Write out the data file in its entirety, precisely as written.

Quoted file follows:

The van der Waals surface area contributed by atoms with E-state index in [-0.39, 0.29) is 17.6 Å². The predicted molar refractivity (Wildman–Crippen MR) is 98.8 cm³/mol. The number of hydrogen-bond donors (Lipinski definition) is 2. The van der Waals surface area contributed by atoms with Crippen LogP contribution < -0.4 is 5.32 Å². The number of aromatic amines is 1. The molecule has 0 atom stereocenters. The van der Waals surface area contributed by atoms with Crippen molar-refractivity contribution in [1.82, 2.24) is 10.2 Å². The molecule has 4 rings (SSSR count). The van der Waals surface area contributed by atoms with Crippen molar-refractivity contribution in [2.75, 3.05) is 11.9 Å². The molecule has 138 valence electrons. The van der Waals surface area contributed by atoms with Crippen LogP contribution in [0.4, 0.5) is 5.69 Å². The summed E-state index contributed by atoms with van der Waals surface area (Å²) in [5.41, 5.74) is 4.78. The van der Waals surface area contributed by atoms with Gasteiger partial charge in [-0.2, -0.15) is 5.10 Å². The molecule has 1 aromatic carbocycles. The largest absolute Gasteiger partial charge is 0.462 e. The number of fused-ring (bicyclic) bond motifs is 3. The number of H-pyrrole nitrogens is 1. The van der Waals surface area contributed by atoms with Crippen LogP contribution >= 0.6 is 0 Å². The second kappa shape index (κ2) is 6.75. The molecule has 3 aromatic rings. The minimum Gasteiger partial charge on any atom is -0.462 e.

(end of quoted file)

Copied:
The van der Waals surface area contributed by atoms with E-state index in [-0.39, 0.29) is 17.6 Å². The predicted molar refractivity (Wildman–Crippen MR) is 98.8 cm³/mol. The number of hydrogen-bond donors (Lipinski definition) is 2. The van der Waals surface area contributed by atoms with Crippen LogP contribution < -0.4 is 5.32 Å². The number of aromatic amines is 1. The molecule has 0 atom stereocenters. The van der Waals surface area contributed by atoms with Crippen molar-refractivity contribution in [1.82, 2.24) is 10.2 Å². The molecule has 4 rings (SSSR count). The van der Waals surface area contributed by atoms with Crippen molar-refractivity contribution in [2.75, 3.05) is 11.9 Å². The molecule has 138 valence electrons. The van der Waals surface area contributed by atoms with Crippen LogP contribution in [0.4, 0.5) is 5.69 Å². The summed E-state index contributed by atoms with van der Waals surface area (Å²) in [5.41, 5.74) is 4.78. The van der Waals surface area contributed by atoms with Gasteiger partial charge in [-0.2, -0.15) is 5.10 Å². The molecule has 1 aromatic carbocycles. The largest absolute Gasteiger partial charge is 0.462 e. The number of fused-ring (bicyclic) bond motifs is 3. The number of H-pyrrole nitrogens is 1. The van der Waals surface area contributed by atoms with Crippen LogP contribution >= 0.6 is 0 Å². The second kappa shape index (κ2) is 6.75. The molecule has 3 aromatic rings. The minimum Gasteiger partial charge on any atom is -0.462 e.